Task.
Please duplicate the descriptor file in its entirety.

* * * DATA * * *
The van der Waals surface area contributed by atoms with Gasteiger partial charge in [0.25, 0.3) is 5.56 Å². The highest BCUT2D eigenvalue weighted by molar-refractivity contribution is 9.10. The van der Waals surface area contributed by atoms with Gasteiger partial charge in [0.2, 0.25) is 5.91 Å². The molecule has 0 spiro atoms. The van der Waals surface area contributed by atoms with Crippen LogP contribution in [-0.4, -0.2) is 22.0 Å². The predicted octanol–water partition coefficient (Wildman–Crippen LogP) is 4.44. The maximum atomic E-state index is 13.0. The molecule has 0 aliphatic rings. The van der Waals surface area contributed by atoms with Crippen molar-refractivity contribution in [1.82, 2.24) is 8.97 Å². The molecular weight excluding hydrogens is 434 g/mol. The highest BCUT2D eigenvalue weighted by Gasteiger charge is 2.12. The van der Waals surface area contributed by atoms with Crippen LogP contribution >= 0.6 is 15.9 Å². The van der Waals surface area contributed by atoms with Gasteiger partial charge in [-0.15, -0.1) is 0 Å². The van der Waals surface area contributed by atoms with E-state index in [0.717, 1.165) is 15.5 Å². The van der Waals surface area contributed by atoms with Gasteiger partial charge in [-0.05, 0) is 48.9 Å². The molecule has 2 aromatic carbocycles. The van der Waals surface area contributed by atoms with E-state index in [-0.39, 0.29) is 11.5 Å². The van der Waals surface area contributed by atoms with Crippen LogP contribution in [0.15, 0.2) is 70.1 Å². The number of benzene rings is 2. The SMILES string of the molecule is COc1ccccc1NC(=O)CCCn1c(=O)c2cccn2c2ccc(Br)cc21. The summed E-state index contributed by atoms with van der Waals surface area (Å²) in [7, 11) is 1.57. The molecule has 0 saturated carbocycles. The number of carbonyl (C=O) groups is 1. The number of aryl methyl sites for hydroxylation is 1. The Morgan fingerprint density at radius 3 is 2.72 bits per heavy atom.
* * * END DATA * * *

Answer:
The van der Waals surface area contributed by atoms with Gasteiger partial charge in [0.25, 0.3) is 5.56 Å². The highest BCUT2D eigenvalue weighted by molar-refractivity contribution is 9.10. The van der Waals surface area contributed by atoms with Gasteiger partial charge in [0.2, 0.25) is 5.91 Å². The molecule has 0 spiro atoms. The van der Waals surface area contributed by atoms with Crippen LogP contribution in [-0.4, -0.2) is 22.0 Å². The predicted octanol–water partition coefficient (Wildman–Crippen LogP) is 4.44. The maximum atomic E-state index is 13.0. The molecule has 0 aliphatic rings. The van der Waals surface area contributed by atoms with Crippen molar-refractivity contribution in [1.82, 2.24) is 8.97 Å². The molecular weight excluding hydrogens is 434 g/mol. The highest BCUT2D eigenvalue weighted by Gasteiger charge is 2.12. The van der Waals surface area contributed by atoms with Crippen LogP contribution >= 0.6 is 15.9 Å². The van der Waals surface area contributed by atoms with Gasteiger partial charge in [-0.15, -0.1) is 0 Å². The van der Waals surface area contributed by atoms with E-state index in [0.717, 1.165) is 15.5 Å². The van der Waals surface area contributed by atoms with Gasteiger partial charge in [-0.05, 0) is 48.9 Å². The molecule has 2 aromatic carbocycles. The van der Waals surface area contributed by atoms with E-state index in [-0.39, 0.29) is 11.5 Å². The van der Waals surface area contributed by atoms with Crippen LogP contribution in [0.15, 0.2) is 70.1 Å². The number of benzene rings is 2. The SMILES string of the molecule is COc1ccccc1NC(=O)CCCn1c(=O)c2cccn2c2ccc(Br)cc21. The summed E-state index contributed by atoms with van der Waals surface area (Å²) in [7, 11) is 1.57. The molecule has 0 saturated carbocycles. The number of carbonyl (C=O) groups is 1. The number of aryl methyl sites for hydroxylation is 1. The Morgan fingerprint density at radius 3 is 2.72 bits per heavy atom.